Saturday, July 12, 2014

July 12, 2014



July 12, 2014

I have been writing poetry for my whole life. Yet it is difficult to describe the horrors and put that on paper.  I usually write with green ink, because for me, that color represents desire and hope.  But to be honest, it is futile to think that I can change the world with my writing, and whatever it’s green or black ink, it comes out white on white piece of paper, and barely readable. I’m intrigued by the art of the sentence, the way the lines break on a page with respect to poetry.  It is these little pleasures that keep me on the page and holding onto my pen. On the other hand, I don’t see much hope for the world outside my studio or writing space.



I have always been fascinated by a world that I wasn’t allowed to see.  As a small child I pretty much learned to read by devouring “Famous Monsters of Filmland” edited by Forrest J Ackerman, especially articles on Tod Browning.  As a ten-year old, I had a favorite filmmaker, yet I never saw any of his films.  I just loved the film stills I have seen in the magazine, such as “Dracula, ” and anything with Lon Chaney.  I was intrigued with Chaney due that he wore the most bizarre and scary make-up.  The photograph of him dressed up as the Phantom of the Opera, scared me, but everything he did with Tod Browning as his director, seemed impossible to see, especially when you are ten-years old, and this was all before VHS video or DVDs.  The one film that seemed taboo was Browning’s “Freaks.” Quite often, “Famous Monsters of Filmland” would have articles and images from this film, and it truly captured my imagination.   I couldn’t draw, but I could write, so I started writing poems devoted to the images I have observed in the magazine.  As a teenager I started to read French surrealist poetry, and I was struck with the image of filmic horror and the surrealist imagination, as being married, or perhaps connected to the hip, like the Dolly Sisters.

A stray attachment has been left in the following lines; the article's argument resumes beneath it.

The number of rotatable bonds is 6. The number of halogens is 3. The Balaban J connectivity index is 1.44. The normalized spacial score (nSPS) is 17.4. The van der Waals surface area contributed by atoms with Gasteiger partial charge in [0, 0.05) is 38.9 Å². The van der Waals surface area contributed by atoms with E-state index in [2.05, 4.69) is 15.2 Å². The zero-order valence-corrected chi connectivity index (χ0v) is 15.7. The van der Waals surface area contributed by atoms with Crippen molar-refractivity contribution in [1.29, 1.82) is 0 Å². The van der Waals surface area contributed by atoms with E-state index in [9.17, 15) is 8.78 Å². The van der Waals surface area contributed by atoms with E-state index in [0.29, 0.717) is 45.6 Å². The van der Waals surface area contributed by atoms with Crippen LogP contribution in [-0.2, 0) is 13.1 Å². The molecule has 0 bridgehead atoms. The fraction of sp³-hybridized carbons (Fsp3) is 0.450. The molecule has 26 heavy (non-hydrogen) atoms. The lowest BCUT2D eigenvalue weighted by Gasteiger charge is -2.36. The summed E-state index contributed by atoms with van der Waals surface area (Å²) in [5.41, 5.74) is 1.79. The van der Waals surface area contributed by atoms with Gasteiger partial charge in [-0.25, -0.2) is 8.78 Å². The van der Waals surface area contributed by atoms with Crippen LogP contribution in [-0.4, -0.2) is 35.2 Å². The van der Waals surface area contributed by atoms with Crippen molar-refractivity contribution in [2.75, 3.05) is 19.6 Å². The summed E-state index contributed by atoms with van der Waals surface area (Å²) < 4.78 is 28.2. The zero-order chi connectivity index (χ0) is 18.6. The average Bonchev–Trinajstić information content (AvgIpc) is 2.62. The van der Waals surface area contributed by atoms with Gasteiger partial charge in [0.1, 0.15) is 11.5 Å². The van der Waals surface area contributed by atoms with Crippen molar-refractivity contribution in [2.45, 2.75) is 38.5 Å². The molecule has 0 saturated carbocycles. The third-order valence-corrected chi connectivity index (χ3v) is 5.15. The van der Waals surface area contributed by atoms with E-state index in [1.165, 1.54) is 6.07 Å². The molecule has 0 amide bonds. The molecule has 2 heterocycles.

As a poet, I strived to be as cold as Richard Stark’s “Parker, ” in that I want to plan out the poem as a route on a map, or at the very least a destination from there to here.   To take everything that is out there and make it into my home, or at least in a position where I can control or contain a world that I can call my own.  Like my favorite poet, Max Jacob, I’m often at odds with the world, which in turn hates me.   Everything I have done in life has ended up as failures, on the other hand, I wear ‘failure’ as a badge of pride.  Like Thoreau, I’m interested in the idea of survival in the face of hostile elements, historical change, and the most important, natural decay.   I think this is exactly what I sense with respect to the figures and characters I saw in “Famous Monsters of Filmland.” To survive in a world that is hostile to the monster, the vampire, and best of all, the side-show circus freak, captured my imagination and my soul.



A lot of my childhood friends played with toys like G.I. Joe, and I think later they were in a position to join a culture that was open and friendly to them.  I, on the other hand, was on the side of the mad poets and monsters.  As a young adult, I became attracted to the work of Alain Cuny, a French actor who was likewise a close friend of Antonin Artaud. He appeared in numerous films made by Fellini, but the role that I am mostly impressed with is the character that he played in “Emmanuelle.” He played an older man named Mario who convinces Emmanuelle that monogamy will die out, and that lust will win out over guilt or reason.  He leads Emmanuelle to one sexual adventure after another, and like the characters in the monster magazine, I have found another hero.

The sad thing in life is that I just have notebook after notebook with writings in green ink, that is barely readable. Yet I continue, because as I said, the destination is just a direction, in which I don’t think will bring me to a conclusion.
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